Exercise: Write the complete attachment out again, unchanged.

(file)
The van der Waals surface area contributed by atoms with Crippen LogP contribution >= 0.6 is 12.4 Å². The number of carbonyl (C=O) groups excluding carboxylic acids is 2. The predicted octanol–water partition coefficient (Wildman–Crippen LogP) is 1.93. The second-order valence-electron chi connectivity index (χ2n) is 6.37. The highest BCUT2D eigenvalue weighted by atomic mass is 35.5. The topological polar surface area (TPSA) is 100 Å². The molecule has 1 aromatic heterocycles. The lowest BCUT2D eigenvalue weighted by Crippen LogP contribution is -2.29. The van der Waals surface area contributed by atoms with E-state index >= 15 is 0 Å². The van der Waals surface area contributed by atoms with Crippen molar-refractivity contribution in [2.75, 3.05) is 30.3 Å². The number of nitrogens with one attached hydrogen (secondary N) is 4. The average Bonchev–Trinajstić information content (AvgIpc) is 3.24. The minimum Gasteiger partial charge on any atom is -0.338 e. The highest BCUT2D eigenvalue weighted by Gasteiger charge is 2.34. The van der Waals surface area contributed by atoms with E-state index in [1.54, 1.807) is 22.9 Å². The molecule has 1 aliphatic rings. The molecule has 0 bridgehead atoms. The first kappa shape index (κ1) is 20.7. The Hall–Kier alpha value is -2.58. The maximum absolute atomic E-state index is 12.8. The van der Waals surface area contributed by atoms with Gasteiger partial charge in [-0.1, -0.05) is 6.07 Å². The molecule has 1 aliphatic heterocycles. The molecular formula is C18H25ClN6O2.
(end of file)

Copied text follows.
The van der Waals surface area contributed by atoms with Crippen LogP contribution >= 0.6 is 12.4 Å². The number of carbonyl (C=O) groups excluding carboxylic acids is 2. The predicted octanol–water partition coefficient (Wildman–Crippen LogP) is 1.93. The second-order valence-electron chi connectivity index (χ2n) is 6.37. The highest BCUT2D eigenvalue weighted by atomic mass is 35.5. The topological polar surface area (TPSA) is 100 Å². The molecule has 1 aromatic heterocycles. The lowest BCUT2D eigenvalue weighted by Crippen LogP contribution is -2.29. The van der Waals surface area contributed by atoms with E-state index >= 15 is 0 Å². The van der Waals surface area contributed by atoms with Crippen molar-refractivity contribution in [2.75, 3.05) is 30.3 Å². The number of nitrogens with one attached hydrogen (secondary N) is 4. The average Bonchev–Trinajstić information content (AvgIpc) is 3.24. The minimum Gasteiger partial charge on any atom is -0.338 e. The highest BCUT2D eigenvalue weighted by Gasteiger charge is 2.34. The van der Waals surface area contributed by atoms with E-state index in [1.54, 1.807) is 22.9 Å². The molecule has 1 aliphatic rings. The molecule has 0 bridgehead atoms. The first kappa shape index (κ1) is 20.7. The Hall–Kier alpha value is -2.58. The maximum absolute atomic E-state index is 12.8. The van der Waals surface area contributed by atoms with Gasteiger partial charge in [-0.1, -0.05) is 6.07 Å². The molecule has 1 aliphatic heterocycles. The molecular formula is C18H25ClN6O2.